Monday, 14 October 2013

Lemoine Point Conservation Area

Saturday 12th and Monday 14th October 2013

Well, Autumn is in full swing and here in Kingston, the leaves have already turned. In fact, many of the trees are actually now looking fairly bare. The weather though has been great with lots of bright sunny days and above average temperatures. Many of the summer residents have now left, replaced by numerous winter wildfowl. Migration is also coming to an end, though a few species are still coming through and taking advantage of the good weather before continuing further south.

Lemoine Point Conservation Area is located just west of Kingston's airport and is a great spot for seeing the wildlife within just minutes of the city centre. Bordering Lake Ontario, it includes 136 hectares of mixed forest and grassland and can be quite a migrant trap in the Spring and Autumn as well as hosting a wide range of breeding species during the summer. Personally, I tend to visit Marshlands Conservation Area more than Lemoine Point because it is closer to home, is far-less visited and is definitively my 'home patch', but over the last couple of days, Lemoine Point has held a variety of interesting species and colours.

Autumn Woods - Lemoine Point CA, Kingston, ON

To get the ball rolling, I saw yet another addition to my life list on Saturday. To make it even better, it was an owl - namely an Eastern Screech-Owl. Some species, owls included, are always just that bit more exciting to see so I was very pleased with this one. Its presence was given away by a host of chickadees, juncos, cardinals and sparrows mobbing the poor thing as it was trying to rest. It was certainly well-hidden and this photo is as good as it gets.

Eastern Screech-Owl - Lemoine Point CA, Kingston, ON
Lemoine Point is visited by many people, all there to enjoy the nature. However, they all seem to do it in different ways - cycling, jogging, dog-walking, and so-on. This means the wildlife is quite habituated, with birds like chickadees accustomed to feeding from the hand. Nuthatches and even woodpeckers will do so too and I know of at least one Northern Cardinal that does likewise. White-tailed Deer are the largest mammal present at the site and, they too, will actually approach people to see what's on offer. Add to this the squirrels and chipmunks and it is pretty hard to leave Lemoine Point without having an encounter with nature.

Eastern Chipmunk - Lemoine Point CA, Kingston, ON
Other birds that often have birders excited are the thrushes. Here in Canada, the commonest thrush is the American Robin, though it doesn't tend to hang around for long during the winter months. The American Robin is in the same genus as many of the 'typical' European species and is about the same size as the European Blackbird. However, it is the much smaller Catharus species that have had me excited over the last month or so. The first to come through is the Grey-cheeked Thrush, followed by Swainson's Thrush and then Hermit Thrush. Of course there is overlap (for example I saw two late Swainson's today) but it generally holds true. I've been fortunate enough to see good numbers of all three of these shy species this year but have only managed to get photos of Hermit Thrush and, bizarrely, a single leucistic Swainson's Thrush (see my Flickr account). The following shot, as all pictures on today's blog, was taken this weekend at Lemoine Point.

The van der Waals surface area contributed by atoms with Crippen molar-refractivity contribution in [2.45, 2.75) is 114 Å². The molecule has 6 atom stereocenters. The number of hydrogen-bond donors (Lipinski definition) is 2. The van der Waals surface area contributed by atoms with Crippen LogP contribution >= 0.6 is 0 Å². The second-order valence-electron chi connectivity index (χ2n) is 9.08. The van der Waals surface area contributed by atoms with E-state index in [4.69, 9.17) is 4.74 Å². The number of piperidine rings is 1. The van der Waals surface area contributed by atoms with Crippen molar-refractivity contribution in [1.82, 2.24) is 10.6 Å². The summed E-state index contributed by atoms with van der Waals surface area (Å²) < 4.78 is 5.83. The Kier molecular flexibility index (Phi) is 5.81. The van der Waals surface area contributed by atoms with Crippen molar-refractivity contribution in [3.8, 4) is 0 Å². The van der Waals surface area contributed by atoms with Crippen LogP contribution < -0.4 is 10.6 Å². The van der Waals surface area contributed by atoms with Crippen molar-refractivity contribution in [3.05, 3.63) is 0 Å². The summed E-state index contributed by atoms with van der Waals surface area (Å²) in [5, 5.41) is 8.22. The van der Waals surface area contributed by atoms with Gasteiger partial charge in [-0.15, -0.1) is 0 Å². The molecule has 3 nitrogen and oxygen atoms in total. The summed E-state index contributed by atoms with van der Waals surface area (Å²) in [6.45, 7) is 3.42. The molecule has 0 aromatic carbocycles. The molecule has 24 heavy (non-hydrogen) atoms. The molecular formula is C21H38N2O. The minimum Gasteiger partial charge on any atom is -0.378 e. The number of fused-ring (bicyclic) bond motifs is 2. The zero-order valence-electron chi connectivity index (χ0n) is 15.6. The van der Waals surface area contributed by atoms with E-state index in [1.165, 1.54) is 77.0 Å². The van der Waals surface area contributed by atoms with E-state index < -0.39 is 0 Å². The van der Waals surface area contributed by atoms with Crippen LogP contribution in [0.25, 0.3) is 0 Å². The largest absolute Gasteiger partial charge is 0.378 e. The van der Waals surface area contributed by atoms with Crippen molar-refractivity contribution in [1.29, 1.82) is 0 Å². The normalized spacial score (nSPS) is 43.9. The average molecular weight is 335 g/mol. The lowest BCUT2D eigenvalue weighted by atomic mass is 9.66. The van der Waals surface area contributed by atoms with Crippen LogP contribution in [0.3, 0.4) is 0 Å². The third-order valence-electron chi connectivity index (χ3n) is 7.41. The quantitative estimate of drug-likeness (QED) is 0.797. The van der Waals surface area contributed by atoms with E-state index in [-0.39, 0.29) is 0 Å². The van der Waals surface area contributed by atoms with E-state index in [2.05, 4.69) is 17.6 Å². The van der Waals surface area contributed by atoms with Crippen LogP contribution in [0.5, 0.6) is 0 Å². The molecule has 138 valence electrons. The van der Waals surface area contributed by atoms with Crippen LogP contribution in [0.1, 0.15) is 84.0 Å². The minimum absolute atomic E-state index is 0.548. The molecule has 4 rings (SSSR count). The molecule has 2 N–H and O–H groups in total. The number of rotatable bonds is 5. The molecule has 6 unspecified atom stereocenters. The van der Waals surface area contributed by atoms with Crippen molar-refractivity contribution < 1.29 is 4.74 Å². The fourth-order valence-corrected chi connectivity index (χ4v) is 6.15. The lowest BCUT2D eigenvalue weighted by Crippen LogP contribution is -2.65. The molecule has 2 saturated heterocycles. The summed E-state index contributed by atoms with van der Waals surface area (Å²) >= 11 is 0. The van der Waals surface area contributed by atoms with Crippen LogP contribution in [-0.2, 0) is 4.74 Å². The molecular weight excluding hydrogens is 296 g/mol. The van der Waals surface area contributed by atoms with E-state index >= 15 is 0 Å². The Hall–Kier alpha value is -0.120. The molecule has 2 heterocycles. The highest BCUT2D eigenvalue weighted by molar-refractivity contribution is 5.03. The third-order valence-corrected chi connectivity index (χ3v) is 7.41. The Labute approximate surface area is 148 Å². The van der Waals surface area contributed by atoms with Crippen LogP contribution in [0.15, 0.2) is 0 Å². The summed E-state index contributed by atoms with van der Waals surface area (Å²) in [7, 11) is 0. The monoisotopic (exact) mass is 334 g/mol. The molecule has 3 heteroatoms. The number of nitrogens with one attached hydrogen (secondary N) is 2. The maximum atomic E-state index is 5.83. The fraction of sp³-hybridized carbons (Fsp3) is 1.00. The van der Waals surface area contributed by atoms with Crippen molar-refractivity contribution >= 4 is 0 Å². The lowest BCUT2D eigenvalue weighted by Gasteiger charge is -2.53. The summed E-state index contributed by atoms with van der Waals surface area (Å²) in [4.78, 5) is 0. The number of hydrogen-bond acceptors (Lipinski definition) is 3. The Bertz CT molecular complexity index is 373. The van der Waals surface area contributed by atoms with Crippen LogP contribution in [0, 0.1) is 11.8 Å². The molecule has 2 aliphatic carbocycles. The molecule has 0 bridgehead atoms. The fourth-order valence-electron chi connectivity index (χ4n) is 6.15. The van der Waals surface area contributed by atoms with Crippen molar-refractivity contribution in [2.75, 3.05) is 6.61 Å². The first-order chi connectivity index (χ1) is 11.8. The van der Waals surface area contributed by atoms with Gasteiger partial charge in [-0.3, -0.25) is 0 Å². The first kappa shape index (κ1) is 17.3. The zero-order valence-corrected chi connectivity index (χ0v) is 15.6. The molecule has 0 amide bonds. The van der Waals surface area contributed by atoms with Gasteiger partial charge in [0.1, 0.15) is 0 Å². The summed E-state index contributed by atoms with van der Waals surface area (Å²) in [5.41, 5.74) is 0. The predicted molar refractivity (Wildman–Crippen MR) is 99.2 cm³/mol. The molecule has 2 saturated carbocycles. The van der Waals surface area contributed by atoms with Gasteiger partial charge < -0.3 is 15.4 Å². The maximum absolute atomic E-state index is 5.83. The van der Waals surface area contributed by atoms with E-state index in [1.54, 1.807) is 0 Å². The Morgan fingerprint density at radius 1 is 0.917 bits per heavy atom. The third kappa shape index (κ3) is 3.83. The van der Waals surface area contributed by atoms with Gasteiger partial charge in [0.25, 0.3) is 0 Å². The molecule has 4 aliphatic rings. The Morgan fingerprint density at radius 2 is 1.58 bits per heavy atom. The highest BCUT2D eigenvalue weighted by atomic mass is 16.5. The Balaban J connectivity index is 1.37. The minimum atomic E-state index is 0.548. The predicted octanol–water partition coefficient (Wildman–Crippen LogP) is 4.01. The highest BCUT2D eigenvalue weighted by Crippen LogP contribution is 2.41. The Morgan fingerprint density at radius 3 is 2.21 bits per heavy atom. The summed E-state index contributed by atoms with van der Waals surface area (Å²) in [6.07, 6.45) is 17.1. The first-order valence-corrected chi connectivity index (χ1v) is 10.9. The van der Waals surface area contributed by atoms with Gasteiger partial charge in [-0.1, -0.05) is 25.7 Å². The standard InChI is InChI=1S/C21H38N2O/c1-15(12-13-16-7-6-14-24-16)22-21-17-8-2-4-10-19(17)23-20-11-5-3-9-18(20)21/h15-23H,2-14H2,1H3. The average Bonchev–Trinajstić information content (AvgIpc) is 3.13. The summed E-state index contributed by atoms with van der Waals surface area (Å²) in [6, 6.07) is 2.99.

Hermit Thrush - Lemoine Point CA, Kingston, CA
Red-winged Blackbirds and lesser numbers of Common Grackle are flocking at the moment (often with the resident European Starling) in preparation for their onward southerly journey. It is also possible to see the much less common Rusty Blackbird at this time of year and this morning I had a single female high in a tree looking for its buddies. Most striking is its white eye, a classic indicator of this species.

Rusty Blackbird (female) - Lemoine Point CA, Kingston, CA
Finally, here is a Yellow-rumped Warbler of the eastern 'Myrtle' form. This is really the only warbler still to be seen in any numbers yet, for some reason, I just can't seem to get a decent shot...

Yellow-rumped Warbler - Lemoine Point CA, Kingston, CA
Till next time...


1 comment:

  1. Lovely photo of the sceech owl at Lamoine Point. I have seen barred, great horned and long eared owls there but not the screech owl.